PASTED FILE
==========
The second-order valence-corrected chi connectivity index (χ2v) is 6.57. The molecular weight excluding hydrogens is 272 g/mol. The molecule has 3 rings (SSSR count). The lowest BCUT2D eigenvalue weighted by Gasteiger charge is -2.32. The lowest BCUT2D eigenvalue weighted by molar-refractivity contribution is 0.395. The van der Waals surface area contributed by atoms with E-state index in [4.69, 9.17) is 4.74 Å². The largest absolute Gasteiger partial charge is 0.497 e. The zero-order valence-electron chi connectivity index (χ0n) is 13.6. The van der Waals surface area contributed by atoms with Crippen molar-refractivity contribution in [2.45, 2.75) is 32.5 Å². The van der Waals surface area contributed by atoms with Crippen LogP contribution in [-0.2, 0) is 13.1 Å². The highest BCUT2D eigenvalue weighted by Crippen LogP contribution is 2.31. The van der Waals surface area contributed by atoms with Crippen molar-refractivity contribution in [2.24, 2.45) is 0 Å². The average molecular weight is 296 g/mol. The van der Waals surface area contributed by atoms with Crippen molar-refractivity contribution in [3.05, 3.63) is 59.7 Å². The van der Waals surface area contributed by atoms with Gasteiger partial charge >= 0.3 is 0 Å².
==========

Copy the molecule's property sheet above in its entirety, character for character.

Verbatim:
The second-order valence-corrected chi connectivity index (χ2v) is 6.57. The molecular weight excluding hydrogens is 272 g/mol. The molecule has 3 rings (SSSR count). The lowest BCUT2D eigenvalue weighted by Gasteiger charge is -2.32. The lowest BCUT2D eigenvalue weighted by molar-refractivity contribution is 0.395. The van der Waals surface area contributed by atoms with E-state index in [4.69, 9.17) is 4.74 Å². The largest absolute Gasteiger partial charge is 0.497 e. The zero-order valence-electron chi connectivity index (χ0n) is 13.6. The van der Waals surface area contributed by atoms with Crippen molar-refractivity contribution in [2.45, 2.75) is 32.5 Å². The van der Waals surface area contributed by atoms with Crippen LogP contribution in [-0.2, 0) is 13.1 Å². The highest BCUT2D eigenvalue weighted by Crippen LogP contribution is 2.31. The van der Waals surface area contributed by atoms with Crippen molar-refractivity contribution in [2.24, 2.45) is 0 Å². The average molecular weight is 296 g/mol. The van der Waals surface area contributed by atoms with Crippen molar-refractivity contribution in [3.05, 3.63) is 59.7 Å². The van der Waals surface area contributed by atoms with Gasteiger partial charge >= 0.3 is 0 Å².